patches or lube in BP revolver ??


September 2, 2003, 11:15 AM
I am new to BP revolvers I have fired BP long guns but not revolvers. my question is can I use a patch with my .44 cal BP revolver it is a remake of a colt navy. I have talked with a very good friend that has built alot of BP weapons and he told me that I could use a lubed patch instead of greese. How would that effect the chance of chain fire? Just by the amount of greese that gets put into a cylender I thank that I would be cleaner to use a patch. But That is why I am posting the question here to get others points of view and experanices (sp??)


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Old Fuff
September 2, 2003, 01:53 PM
No! Don't use a patched ball in a revolver. Loading them is entirely different then a single-shot rifle or pistol.

The ball should be made out of "pure" lead and not alloyed with anything. It must be soft, and slightly larger then the chamber. You must also "seal the chamber" to prevent chain-fires (more then one chamber going off at one time). Too do this you may: (1) Put a lubricated wad (not patch) between the ball and the powder. Such wads are sold by black powder suppliers. (2) Wipe a little grease on top of the ball rather then use a wad. Crisco and pump grease will work, and commercial products are sold for this purpose.

Also be sure that any and all loaded chamber are capped. Otherwise firing one chamber off may ignite the other one(s). It is also a good idea to fire a cap on each nipple before you start loading at the start of a shooting session to clear out any oil or dirt that may be in the nipple.

September 2, 2003, 02:04 PM
Thnak you Old Fuff... thats is what I wanted to know. I am sorry for not using the correct termanology of a wad instead of patch. That was exactly what I was looking for. I thank that a lubed wad will be cleaner than grease. I went to the range sunday and thought that there had to be a better way to shoot it without getting all that grease on me and the smell was horrid. I did not remember my BP riffel smelling like that did. So should be able to pick-up pre-sized/lubed wads for my .44 and any BP shop?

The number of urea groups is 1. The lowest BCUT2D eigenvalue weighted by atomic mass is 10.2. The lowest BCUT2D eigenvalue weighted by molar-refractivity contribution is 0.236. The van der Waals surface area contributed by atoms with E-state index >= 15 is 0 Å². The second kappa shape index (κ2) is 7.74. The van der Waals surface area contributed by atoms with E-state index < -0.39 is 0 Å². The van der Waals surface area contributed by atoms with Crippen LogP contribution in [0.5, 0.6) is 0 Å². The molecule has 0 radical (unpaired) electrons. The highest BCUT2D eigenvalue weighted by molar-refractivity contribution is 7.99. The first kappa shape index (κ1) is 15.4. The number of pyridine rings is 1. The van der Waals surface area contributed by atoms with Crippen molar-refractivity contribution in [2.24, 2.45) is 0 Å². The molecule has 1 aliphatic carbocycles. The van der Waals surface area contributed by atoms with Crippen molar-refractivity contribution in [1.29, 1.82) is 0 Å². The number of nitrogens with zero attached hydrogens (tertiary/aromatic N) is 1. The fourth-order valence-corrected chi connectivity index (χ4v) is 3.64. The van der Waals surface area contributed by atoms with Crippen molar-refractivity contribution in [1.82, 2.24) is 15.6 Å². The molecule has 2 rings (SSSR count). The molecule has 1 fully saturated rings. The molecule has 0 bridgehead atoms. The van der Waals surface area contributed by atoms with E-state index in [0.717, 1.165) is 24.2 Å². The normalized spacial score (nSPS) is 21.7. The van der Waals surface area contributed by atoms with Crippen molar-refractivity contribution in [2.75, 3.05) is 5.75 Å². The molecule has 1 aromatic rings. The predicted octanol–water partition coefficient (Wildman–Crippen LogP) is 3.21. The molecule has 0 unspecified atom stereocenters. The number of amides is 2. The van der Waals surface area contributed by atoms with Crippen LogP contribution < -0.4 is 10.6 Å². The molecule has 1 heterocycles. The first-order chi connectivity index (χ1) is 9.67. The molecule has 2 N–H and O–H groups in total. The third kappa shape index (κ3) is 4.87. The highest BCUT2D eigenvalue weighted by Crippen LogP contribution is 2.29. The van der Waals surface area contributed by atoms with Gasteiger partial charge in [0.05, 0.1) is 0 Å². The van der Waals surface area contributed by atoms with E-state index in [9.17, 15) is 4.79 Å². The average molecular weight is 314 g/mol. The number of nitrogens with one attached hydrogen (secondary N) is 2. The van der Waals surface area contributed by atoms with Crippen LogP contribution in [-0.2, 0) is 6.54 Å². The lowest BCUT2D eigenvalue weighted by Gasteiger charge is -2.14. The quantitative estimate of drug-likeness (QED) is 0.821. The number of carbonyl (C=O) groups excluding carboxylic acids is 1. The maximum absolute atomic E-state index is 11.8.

oh.... when I load the rounds it will shave off a slight bit of the ball when I ram it into the cylender. I am told that it will do that to size the ball completely. if no shaveings are present that the ball may be too small. right ??

thanks for the help


September 2, 2003, 03:56 PM
Yep, the wads are the way to go! has Ox Yoke Wonder Wads for a very good price.

I don't think the grease over the bullet prevents "chain-fires", because nobody could explain to me how a spark could go behind a VERY tight fitting ball. I rather think that the caps are the problem, they don't fit too tight and often, I have to tweak them a bit to make them staying on the nipple (10's are to small, 11's are to large, RWS 1075 are a little loose but good for a nice price of over $ 5.00 for 100!!!).

The main reason for an oversized ball is to prevent a movement forwards during recoil and thus creating a dangerous gap between powder and ball.

The last owner's manuals for Uberti .44 and .36 calibers advise to use .454 resp. .380 balls for a tight fit. I used also .451 and .375 sizes without a problem.

I don't use caps to clear nipples or chambers, they are darn too expensive in comparison to the very much more complicated design of center fire primers. Before I go to the range, I clean the nipples and the chambers with rubbing alcohol. It works fine for me.

Good shooting! This stuff is addictive!

4v50 Gary
September 2, 2003, 05:17 PM
Concur with Rob W. Make sure your caps fit and pinch them just a tad when applying them onto the nipple.

BTW, I use corn meal to fill the gap between the ball & powder. With a proper sized ball (that leaves a shaved ring when compressed into the cylinder), it should be "airtight" and leave no space for a "spark" to jump in. Why lube? Makes cleaning easier and keeps fouling down.

Navy joe
September 2, 2003, 05:27 PM
I dunno, I've heard the cap theory of chain fire, but all I know is that during my first Bp range session I decided grease was too messy and stopped using it, promptly getting a chain fire. My guess is that there has to be an imperfection in the ball and some powder smeared down the side of the chamber. Never had a chainfire since, caps all fit very tightly.